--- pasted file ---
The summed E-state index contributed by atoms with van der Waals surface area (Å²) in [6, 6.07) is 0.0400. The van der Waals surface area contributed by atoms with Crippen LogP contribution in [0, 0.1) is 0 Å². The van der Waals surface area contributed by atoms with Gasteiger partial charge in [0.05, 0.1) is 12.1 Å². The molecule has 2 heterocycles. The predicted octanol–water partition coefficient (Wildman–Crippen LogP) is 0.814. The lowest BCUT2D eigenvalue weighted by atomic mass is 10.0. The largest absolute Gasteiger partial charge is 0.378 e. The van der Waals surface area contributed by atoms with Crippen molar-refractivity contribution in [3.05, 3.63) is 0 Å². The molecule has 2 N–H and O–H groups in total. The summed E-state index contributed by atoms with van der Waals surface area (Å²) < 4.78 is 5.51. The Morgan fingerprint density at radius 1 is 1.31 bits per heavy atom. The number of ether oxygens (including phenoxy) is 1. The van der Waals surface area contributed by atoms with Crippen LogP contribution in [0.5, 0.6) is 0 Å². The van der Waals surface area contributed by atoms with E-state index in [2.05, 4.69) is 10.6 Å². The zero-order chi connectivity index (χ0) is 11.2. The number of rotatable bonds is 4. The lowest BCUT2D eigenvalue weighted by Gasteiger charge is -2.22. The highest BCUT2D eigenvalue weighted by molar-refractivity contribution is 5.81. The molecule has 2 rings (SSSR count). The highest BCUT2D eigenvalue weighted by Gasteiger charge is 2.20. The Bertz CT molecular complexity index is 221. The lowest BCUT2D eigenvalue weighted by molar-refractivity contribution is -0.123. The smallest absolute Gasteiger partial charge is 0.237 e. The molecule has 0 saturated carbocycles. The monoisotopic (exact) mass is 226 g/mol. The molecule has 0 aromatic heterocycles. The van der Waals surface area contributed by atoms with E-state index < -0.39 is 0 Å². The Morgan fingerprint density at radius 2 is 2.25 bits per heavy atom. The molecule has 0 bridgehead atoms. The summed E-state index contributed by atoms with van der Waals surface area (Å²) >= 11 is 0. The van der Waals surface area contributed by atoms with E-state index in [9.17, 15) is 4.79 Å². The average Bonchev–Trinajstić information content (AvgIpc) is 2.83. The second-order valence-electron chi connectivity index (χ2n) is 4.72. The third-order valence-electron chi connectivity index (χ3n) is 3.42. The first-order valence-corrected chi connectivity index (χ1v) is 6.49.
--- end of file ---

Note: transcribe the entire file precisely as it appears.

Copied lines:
The summed E-state index contributed by atoms with van der Waals surface area (Å²) in [6, 6.07) is 0.0400. The van der Waals surface area contributed by atoms with Crippen LogP contribution in [0, 0.1) is 0 Å². The van der Waals surface area contributed by atoms with Gasteiger partial charge in [0.05, 0.1) is 12.1 Å². The molecule has 2 heterocycles. The predicted octanol–water partition coefficient (Wildman–Crippen LogP) is 0.814. The lowest BCUT2D eigenvalue weighted by atomic mass is 10.0. The largest absolute Gasteiger partial charge is 0.378 e. The van der Waals surface area contributed by atoms with Crippen molar-refractivity contribution in [3.05, 3.63) is 0 Å². The molecule has 2 N–H and O–H groups in total. The summed E-state index contributed by atoms with van der Waals surface area (Å²) < 4.78 is 5.51. The Morgan fingerprint density at radius 1 is 1.31 bits per heavy atom. The number of ether oxygens (including phenoxy) is 1. The van der Waals surface area contributed by atoms with Crippen LogP contribution in [0.5, 0.6) is 0 Å². The van der Waals surface area contributed by atoms with E-state index in [2.05, 4.69) is 10.6 Å². The zero-order chi connectivity index (χ0) is 11.2. The number of rotatable bonds is 4. The lowest BCUT2D eigenvalue weighted by Gasteiger charge is -2.22. The highest BCUT2D eigenvalue weighted by molar-refractivity contribution is 5.81. The molecule has 2 rings (SSSR count). The highest BCUT2D eigenvalue weighted by Gasteiger charge is 2.20. The Bertz CT molecular complexity index is 221. The lowest BCUT2D eigenvalue weighted by molar-refractivity contribution is -0.123. The smallest absolute Gasteiger partial charge is 0.237 e. The molecule has 0 saturated carbocycles. The monoisotopic (exact) mass is 226 g/mol. The molecule has 0 aromatic heterocycles. The van der Waals surface area contributed by atoms with E-state index < -0.39 is 0 Å². The Morgan fingerprint density at radius 2 is 2.25 bits per heavy atom. The molecule has 0 bridgehead atoms. The summed E-state index contributed by atoms with van der Waals surface area (Å²) >= 11 is 0. The van der Waals surface area contributed by atoms with E-state index in [9.17, 15) is 4.79 Å². The average Bonchev–Trinajstić information content (AvgIpc) is 2.83. The second-order valence-electron chi connectivity index (χ2n) is 4.72. The third-order valence-electron chi connectivity index (χ3n) is 3.42. The first-order valence-corrected chi connectivity index (χ1v) is 6.49.